by Stephen Tall on September 17, 2012
Historical fiction is back and it’s big. Brought up on Jean Plaidy, I couldn’t be happier.
Hilary Mantel’s Wolf Hall slay the Booker two years ago and Andrew Miller took the Costa last year for this novel, as engineer Jean-Baptiste Baratte reluctantly undertakes to clear the fetid Parisian cemetery of Les Innocents.
Set against the backdrop of pre-Revolutionary France, Pure sees our hero make new friends (steadfast and flamboyant) and enemies (unpredictable and dangerous) as he disturbs both the quick and the dead. Though there is drama, the book itself never seeks to be dramatic and sometimes meanders, luxuriating in its own impeccably re-created sense of character and place.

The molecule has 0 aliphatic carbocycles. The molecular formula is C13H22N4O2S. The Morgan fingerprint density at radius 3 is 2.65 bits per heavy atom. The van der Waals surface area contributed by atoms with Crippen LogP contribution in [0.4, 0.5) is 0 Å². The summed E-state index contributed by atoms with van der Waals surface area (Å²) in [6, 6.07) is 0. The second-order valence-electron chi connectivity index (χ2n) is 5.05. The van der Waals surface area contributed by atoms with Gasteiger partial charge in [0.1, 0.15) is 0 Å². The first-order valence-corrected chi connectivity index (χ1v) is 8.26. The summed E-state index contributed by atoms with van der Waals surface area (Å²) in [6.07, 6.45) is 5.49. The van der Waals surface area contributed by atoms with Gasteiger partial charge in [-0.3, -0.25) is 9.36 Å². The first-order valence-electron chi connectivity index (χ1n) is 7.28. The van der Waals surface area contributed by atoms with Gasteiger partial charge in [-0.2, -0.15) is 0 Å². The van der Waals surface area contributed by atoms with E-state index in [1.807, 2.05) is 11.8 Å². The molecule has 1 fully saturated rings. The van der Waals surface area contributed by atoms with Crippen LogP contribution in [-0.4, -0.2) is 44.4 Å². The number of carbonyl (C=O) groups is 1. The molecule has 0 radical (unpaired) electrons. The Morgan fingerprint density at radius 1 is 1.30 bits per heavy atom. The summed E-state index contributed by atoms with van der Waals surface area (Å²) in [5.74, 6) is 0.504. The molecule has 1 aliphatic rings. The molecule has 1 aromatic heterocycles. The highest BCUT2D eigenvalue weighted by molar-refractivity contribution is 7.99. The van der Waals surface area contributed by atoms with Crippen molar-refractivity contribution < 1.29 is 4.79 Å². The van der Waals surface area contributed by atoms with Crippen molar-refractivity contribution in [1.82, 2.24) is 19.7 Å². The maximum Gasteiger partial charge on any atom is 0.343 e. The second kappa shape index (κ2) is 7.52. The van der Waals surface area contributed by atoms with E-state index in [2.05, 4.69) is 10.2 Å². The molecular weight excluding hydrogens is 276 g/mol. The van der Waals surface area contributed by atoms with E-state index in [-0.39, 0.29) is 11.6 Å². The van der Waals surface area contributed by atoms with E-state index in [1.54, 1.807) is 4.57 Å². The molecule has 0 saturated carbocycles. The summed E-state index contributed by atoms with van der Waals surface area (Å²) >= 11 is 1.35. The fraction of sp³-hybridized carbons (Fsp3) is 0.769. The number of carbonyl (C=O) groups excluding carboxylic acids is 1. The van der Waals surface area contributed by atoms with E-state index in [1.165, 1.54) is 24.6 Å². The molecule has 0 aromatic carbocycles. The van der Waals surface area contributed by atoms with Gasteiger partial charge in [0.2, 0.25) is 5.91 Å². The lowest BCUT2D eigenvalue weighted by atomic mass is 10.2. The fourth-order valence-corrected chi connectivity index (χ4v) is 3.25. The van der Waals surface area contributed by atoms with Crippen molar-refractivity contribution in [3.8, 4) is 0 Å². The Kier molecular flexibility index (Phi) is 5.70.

At its best, though — which is most of it — Miller/Baratte wrestles with eternal dilemmas: how to uproot what’s established but decaying; holding on to dreams (he dreams of building bridges) while living out reality; finding and accepting friendship and love as it comes.